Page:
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THE CASE FOR UNITY

Give a Cheer, Then Get Busy

July 03, 2002

A Times poll released Tuesday on Hollywood and San Fernando Valley secession is cause for cheer but not complacency. Even if the vote were held today and secession lost, half the Valley residents polled still would want out. City leaders can't ignore that if Los Angeles is to be united in more than name.

According to the poll, 38% of residents citywide favor San Fernando Valley secession and 47% oppose it. In the Valley, however, those polled supported a breakaway city 52% to 37%, which is why proponents of unity can't rest easy. Hollywood secession would lose 25% to 59% citywide and even more resoundingly within Hollywood, where 61% of registered voters polled opposed a breakup. Almost 40% said they were upset to find their neighborhood in the proposed city, a condemnation of the unseemly rush to get Hollywood on the ballot.

For a secession measure to pass, it would have to win in the area petitioning to secede and citywide. Leaders of the Valley secession movement figure that high voter turnout and strong support in the Valley could tip the citywide vote in their favor. The Times poll suggests that they would fall short of the 65% Valley margin they say they need. Still, four months of campaigning lie ahead.

The poll found that secession's staunchest supporters are white, affluent, Republican, self-described conservatives or moderates who live in the West Valley, the stronghold of secession for decades. Its most ardent opponents live outside the Valley and are liberals, Democrats, Jews and African Americans. These are dividing lines that determine so many Los Angeles elections, and they're not very flexible. Even electing a moderate Republican, Richard Riordan, to the nonpartisan mayor's office failed to quell secession fever; the drive to put it on the ballot began during his tenure.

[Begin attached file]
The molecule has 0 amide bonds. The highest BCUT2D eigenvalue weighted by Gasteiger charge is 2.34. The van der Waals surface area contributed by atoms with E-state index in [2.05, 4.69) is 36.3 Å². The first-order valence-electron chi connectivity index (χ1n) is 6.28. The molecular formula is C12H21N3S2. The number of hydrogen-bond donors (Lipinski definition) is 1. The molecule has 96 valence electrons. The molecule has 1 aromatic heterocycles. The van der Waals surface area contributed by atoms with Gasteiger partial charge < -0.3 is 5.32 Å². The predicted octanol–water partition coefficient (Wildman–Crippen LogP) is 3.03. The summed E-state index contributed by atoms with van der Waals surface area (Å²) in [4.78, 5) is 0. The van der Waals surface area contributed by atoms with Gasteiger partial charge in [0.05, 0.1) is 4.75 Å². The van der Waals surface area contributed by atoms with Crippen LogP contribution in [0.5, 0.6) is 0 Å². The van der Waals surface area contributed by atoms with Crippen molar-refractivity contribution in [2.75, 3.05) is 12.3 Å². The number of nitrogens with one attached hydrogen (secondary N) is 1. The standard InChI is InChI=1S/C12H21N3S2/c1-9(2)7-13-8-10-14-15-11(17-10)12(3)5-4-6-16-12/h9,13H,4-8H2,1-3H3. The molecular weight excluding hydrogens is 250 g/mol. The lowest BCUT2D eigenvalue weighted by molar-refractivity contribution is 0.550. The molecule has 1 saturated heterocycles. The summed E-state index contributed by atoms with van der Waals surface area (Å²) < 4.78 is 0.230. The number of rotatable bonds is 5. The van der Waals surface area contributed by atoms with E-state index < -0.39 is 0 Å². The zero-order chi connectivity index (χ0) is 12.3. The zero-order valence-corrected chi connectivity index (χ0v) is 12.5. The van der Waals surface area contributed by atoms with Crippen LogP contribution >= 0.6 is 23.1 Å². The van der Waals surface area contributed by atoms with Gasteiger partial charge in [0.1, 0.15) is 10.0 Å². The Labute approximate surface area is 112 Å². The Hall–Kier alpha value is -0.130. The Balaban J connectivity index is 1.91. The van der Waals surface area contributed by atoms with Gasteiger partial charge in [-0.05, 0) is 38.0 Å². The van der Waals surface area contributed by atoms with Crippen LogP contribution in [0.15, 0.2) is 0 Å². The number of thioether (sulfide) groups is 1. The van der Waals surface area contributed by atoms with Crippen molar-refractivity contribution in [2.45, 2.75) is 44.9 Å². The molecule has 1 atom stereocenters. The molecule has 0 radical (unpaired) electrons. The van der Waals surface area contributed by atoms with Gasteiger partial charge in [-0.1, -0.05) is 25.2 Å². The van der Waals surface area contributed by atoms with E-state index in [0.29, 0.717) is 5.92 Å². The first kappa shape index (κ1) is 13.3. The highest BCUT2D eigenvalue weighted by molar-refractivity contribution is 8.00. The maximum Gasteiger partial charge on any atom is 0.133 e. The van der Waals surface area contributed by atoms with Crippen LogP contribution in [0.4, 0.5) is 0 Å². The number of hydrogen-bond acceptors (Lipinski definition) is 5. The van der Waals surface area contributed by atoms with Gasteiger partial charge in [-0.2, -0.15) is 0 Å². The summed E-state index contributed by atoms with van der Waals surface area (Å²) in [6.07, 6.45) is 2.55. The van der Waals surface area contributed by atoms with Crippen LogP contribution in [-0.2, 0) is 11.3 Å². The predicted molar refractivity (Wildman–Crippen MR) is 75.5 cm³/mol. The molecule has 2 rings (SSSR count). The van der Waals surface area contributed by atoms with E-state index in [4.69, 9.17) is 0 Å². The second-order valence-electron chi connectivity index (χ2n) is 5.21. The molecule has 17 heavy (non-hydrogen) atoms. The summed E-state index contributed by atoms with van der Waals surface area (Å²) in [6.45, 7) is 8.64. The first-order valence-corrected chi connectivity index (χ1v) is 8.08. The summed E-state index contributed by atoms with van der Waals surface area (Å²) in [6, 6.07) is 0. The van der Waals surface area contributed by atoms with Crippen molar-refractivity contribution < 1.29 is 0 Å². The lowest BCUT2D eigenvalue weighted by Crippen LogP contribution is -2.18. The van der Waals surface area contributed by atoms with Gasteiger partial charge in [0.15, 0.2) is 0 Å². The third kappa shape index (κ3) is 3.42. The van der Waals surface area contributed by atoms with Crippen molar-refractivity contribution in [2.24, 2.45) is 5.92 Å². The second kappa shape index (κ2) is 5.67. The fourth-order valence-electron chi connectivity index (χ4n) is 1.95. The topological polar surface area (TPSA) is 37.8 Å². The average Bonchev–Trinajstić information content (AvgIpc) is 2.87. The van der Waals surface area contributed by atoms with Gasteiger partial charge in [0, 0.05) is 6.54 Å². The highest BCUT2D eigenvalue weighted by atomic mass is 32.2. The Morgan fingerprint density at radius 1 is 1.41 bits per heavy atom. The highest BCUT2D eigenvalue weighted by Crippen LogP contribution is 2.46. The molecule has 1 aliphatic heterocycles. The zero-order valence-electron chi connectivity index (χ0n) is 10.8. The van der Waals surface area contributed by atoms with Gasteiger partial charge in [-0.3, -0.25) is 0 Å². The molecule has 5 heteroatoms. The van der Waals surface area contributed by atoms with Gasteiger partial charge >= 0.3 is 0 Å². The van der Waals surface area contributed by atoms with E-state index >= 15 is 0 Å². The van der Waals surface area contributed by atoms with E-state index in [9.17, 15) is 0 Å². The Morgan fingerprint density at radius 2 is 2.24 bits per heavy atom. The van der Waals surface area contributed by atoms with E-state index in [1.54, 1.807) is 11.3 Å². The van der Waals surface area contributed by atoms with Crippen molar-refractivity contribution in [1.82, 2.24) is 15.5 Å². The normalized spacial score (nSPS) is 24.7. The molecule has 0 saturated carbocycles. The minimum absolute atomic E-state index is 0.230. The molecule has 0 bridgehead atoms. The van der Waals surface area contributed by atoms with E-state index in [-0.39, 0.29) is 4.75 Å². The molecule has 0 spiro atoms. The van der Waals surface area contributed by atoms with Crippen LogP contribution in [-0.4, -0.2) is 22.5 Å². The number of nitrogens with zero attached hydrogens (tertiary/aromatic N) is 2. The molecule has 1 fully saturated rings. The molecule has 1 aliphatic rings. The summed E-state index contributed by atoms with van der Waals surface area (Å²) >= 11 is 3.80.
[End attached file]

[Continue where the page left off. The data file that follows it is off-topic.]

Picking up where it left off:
But support for secession also transcends old patterns and ideologies. Latinos, for example, split along geographic lines, with 52% of Valley Latinos polled supporting secession and 36% of Latinos citywide. The top reasons cited for support were the expectation of a smaller, more efficient government, more local control and better access to city services.

Whether a new Valley city of 1.4 million souls could deliver all that is open to debate. But it is without question that all Los Angeles residents want to feel connected to and respected by their government, and that many Valley residents feel ignored. City leaders can do something about this by energetically supporting the new neighborhood councils and getting city services where they are needed, not later but now. Otherwise voters citywide may well defeat secession only to have a still-divided city.

Nothing will satisfy secession ideologues who have already dismissed every effort to bridge the divide, including the addition of a fifth City Council seat for the Valley. But a city that works could well win over the rest.

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